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The Prophet of Yonwood by Jeanne DuPrau

The Prophet of Yonwood

by Jeanne DuPrau

Other authors: See the other authors section.

Series: Books of Ember (3)

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I was confused upon starting this book, there is nothing of Ember or the characters we've grown to know over the last couple of books. It was a good story, but it wasn't until the very end that I discovered that this book was a prequel to the City of Ember (though I suspected about halfway through.) Although I enjoyed the book, I do wish I'd known it was a prequel and I might have chosen to read the series in chronological order rather than series order. I liked the lessons taught very much and think this is a great book for children, teens and adults alike. ( )
  MynTop | Apr 8, 2016 |
This review is also available on my blog, Read Till Dawn.

Each book of Ember has a very specific role in the series. The first one, The City of Ember, was an adventure, suspense novel with the threat of the dying generator looming over Lina and Doone at every turn. The second one, The People of Sparks, was a look at conflict, war, and the slippery slope of giving "an eye for an eye." Both yielded even more on rereading than they did the first time, so I had high hopes when I started reading what was, for me, a boring and pointless addition to the series the first time around.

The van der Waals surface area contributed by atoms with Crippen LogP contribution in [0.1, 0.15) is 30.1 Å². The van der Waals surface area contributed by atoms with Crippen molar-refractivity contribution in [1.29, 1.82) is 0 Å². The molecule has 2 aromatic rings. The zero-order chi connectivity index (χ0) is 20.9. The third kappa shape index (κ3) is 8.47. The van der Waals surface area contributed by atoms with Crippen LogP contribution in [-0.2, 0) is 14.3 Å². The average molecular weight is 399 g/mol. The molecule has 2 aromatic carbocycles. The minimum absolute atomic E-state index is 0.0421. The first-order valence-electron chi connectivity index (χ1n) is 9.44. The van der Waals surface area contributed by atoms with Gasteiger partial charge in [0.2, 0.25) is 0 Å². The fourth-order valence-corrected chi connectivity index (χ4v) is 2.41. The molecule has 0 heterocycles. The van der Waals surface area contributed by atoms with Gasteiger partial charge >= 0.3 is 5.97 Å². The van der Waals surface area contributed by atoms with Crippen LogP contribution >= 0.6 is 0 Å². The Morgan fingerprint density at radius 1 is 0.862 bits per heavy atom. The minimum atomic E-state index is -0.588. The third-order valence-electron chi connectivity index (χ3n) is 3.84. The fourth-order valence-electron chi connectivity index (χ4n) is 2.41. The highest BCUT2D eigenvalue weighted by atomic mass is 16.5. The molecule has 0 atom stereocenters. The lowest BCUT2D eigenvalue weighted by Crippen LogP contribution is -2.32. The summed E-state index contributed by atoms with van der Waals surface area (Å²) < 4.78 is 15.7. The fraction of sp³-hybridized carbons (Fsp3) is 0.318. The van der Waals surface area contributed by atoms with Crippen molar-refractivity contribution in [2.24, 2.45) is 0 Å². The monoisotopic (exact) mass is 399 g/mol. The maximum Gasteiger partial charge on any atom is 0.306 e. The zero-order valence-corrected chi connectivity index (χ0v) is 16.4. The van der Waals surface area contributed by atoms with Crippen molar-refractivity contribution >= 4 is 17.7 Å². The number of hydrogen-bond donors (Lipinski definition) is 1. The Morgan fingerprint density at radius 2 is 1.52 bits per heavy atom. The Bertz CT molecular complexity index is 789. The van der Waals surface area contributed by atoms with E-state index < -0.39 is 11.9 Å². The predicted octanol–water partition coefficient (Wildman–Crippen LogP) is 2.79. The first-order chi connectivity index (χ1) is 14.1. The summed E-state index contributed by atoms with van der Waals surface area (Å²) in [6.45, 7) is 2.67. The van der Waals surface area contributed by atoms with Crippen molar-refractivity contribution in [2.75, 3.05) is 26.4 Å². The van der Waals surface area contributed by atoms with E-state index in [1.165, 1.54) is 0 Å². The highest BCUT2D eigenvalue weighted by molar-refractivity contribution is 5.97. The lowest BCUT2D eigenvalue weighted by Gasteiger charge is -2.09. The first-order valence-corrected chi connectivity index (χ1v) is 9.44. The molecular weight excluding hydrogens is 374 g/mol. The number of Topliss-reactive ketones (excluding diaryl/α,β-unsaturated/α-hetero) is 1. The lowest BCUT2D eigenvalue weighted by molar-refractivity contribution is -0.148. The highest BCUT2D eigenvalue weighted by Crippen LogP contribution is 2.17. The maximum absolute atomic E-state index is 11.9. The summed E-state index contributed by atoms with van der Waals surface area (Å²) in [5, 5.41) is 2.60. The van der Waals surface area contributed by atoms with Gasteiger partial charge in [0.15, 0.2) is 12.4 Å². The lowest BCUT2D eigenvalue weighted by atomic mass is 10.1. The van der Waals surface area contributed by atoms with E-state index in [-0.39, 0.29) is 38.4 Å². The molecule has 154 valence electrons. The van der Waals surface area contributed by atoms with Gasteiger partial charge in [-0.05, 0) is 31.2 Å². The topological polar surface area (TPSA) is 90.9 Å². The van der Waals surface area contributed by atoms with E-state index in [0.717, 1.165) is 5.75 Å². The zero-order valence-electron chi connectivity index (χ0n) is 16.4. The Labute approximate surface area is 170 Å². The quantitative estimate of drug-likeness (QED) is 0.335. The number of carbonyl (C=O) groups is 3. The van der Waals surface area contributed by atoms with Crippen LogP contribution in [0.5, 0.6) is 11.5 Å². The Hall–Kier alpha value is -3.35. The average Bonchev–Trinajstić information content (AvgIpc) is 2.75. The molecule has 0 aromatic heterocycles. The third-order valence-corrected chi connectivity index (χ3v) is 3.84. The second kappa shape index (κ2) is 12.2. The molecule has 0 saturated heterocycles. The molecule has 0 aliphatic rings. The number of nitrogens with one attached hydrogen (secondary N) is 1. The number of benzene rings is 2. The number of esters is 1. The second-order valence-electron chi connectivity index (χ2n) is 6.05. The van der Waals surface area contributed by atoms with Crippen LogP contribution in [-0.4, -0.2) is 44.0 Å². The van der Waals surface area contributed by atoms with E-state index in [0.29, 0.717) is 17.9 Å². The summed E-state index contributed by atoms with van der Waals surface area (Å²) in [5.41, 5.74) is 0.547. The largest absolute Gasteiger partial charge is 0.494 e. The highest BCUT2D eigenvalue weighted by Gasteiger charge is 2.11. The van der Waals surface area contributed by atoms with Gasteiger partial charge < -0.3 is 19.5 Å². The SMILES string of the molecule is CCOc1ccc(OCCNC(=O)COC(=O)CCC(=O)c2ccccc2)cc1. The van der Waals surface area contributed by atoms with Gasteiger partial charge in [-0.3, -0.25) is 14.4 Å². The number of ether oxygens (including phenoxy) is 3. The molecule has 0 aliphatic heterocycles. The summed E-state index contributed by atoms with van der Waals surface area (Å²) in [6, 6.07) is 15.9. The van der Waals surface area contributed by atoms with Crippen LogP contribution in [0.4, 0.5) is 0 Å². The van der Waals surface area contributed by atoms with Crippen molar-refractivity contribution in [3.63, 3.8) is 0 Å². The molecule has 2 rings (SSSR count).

Unfortunately, my opinion hasn't risen too much the second time through. It's true that I see now the purpose of putting this book in the series: it shows the beginning of Ember, life on Earth during the conflicts that would ultimately tear apart all of human civilization. It explains in a way that the Emberites, clueless to their past, never could, what life was like in the lead-up to the events that destroyed almost all of humanity.

At least, I think that's what she was going for. In reality, it wanders all over the place and never really delivers on any of its promise. Parts of it remind me a little bit about Leaving Fishers by Margaret Peterson Haddix, because of the cult-like behavior of the superstitious village-members. Then there's Nickie's plans for the summer (she wants to fall in love, move to Yonwood for good, and help make the world a better place), which you'd think would help give the story a bit of backbone as she works toward those goals. Nope. For me, what kills any enjoyment I might have had is the fact that not only does DuPrau wander all over the place with her plot (religious fanaticism! Impeding war! Nickie wants a dog!), but she takes the time to set up for a great story . . . and then lets the reader down in practically every respect. Nothing happens the way you would expect it to, and I don't mean that in a good way. I mean it in a "wow, what a letdown" kind of way.

Nickie just never really clicked with me as a character, partly because she wasn't very bright (she spends half of the book spying on people to find sinners because she believes this is how she can help the world) and partly because she wasn't very, well, original. She just kind of was, and there was nothing special or unique about her. Grover had a lot of potential, and I was actually more excited about him than I was about Nickie. But while he wasn't as great a letdown as Nickie was, I still felt like DuPrau missed the mark so many ways with what could have been a great character.